Going back into his lounge he found his guest had not moved. Or rather, she had, but only to bury herself even deeper into his sofa, sticking her face halfway beneath one of the cushions, wings hanging limply down the floor.

Eric, who likely shouldn’t have expected much better, shook his head and took a knee beside her.

“Come on Lamia, rise and shine,” he said, poking her in the side. So fluffy.

She snuffled, grumbled and rolled over away from him, none of which got her any closer to waking up or going away. Eric had to resist the sudden urge to devour her, such was her overwhelming cuteness. Instead, he put a nearby blanket on her. It seemed a better option.

“Bat. Nocturnal. Daytime. Yeah, this is how it goes, alright.”

This altered his plans, though not a huge amount. He had no real reluctance about letting a strange pony hang around his house during the day because ponies were pushovers. Mostly he was concerned about poor Lamia just waking up alone somewhere unfamiliar.

His solution to this problem was to write her a note he could leave on the nearby table, for her to read on awakening.

“Dear Lahmia (hope I got your name right), as and when you wake up, if I’m not here, it’s because I’m at work. Make yourself at home. Your associate and dinner, Eric,” read the note in his mostly-legible scrawl.

How a man who painted for a living could such appalling handwriting was a mystery, but Eric had always insisted it was perfectly possible. He was living proof!

The note, he felt, should get the point across. The point being that he was going to be at work and she should make herself at home. Pretty direct stuff.

With that sorted Eric washed, changed into some clothes he hadn’t slept in, ate some toast, drank some tea and was then out the door to go do some stuff. Lamia slept through all of this, though she did - in her own sleepy way - very much appreciate Eric making sure the curtains were closed before he left.


Eric’s day of work was not packed, which suited him down to the ground.

Firstly and primarily he was continuing the painting of a mural in a nursery across town. The customers, expectant parents, had asked him to do a big wrap-around-the-room affair depicting a fairly standard lush, rolling countryside scene - farmland, fences, sunshine etcetera.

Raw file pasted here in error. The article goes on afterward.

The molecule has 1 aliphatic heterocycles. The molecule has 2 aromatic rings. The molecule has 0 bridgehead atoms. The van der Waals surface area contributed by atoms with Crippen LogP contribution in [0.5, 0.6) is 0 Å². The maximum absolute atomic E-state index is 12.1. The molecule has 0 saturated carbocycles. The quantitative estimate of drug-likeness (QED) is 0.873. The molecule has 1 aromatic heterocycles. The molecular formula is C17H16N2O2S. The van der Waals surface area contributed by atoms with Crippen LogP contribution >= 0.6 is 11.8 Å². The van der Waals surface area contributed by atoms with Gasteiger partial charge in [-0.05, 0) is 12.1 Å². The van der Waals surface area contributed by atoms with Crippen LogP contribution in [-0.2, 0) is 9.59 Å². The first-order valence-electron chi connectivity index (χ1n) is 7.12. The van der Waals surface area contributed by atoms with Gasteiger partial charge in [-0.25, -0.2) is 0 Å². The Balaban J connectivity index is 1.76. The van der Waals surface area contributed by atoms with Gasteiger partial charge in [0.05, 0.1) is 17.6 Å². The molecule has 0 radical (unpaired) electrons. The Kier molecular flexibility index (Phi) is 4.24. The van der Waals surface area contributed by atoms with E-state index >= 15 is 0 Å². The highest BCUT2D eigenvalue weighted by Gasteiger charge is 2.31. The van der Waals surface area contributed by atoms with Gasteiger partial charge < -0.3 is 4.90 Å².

Their choice of a rural scene seemed a little redundant to Eric, given where they lived, but he wasn’t going to start questioning customer’s decisions. They wanted rural, he could do rural. Hell, he could do rustic, pastoral or even Arcadian if they’d asked him to - he was flexible.

Personally, had he been given free rein, he probably would have done something timeless. Like bronzed, muscled, oiled men and women in scanty rags firing bows and arrows at attacking dinosaurs. Something a child could be inspired by. Maybe a spaceship, if he was feeling spicy.

But Eric would be the first to admit his tastes were not everybody’s tastes.

Once he’d put sufficient time in on that - he informed them it’d likely be finished up by tomorrow - he had some lunch and wandered over to this engagement, which was painting a treehouse.

This was a much more straightforward affair, as he was not doing anything fancy with the paint, he was just being charged with putting it onto the outside of the treehouse. Three local lasses - kids, really - had approached him about it, apparently deciding that he’d be better doing it than they would be, given his apparent affinity for paint..

He was happy to help. They’d even provided the paint! Couldn’t be easier than that.

The three girls - there was a bow-one, a short-haired one and a unicorn one - made nuisances of themselves while he was getting on with it, which was fine. They assailed him with various questions about humans and where they came from, hassled him with drinks of water (which was welcomed) and remarked repeatedly on how boring painting was.

Eric, being a soft touch, find it out all very endearing. Very cute kids.

The treehouse was not especially large and so he managed to finish up while it was still light out, being ushered inside afterwards and being led to a seat at a table within. The table and chair were both ridiculously out of proportion for him and he ended up with his knees up below his chin, but it wasn’t so bad - he was glad of the sit down.

The three girls took position on the opposite side of the table and engaged in a hushed discussion and rummage. Eric, relaxing, let them at it.

A single bit was then pushed his way, accompanied by a quite-frankly alarming amount of fuzz and generalised lint. The sheer profusion of the stuff was enough to briefly distract Eric from noticing that they were trying to pay him. Only briefly, though.

“Nah nah nah, none of that, this is gratis,” he said, pushing the single bit and attendant debris back towards them. The kids were confused.


“Free, it’s free. You can take this back,” he said, tapping the coin with a finger then flipping it the rest of the way across the table at them. The unicorn-one fumbled to catch it and toppled over, taking the short-haired one with her. Bow-one, the only one left standing, looked flummoxed.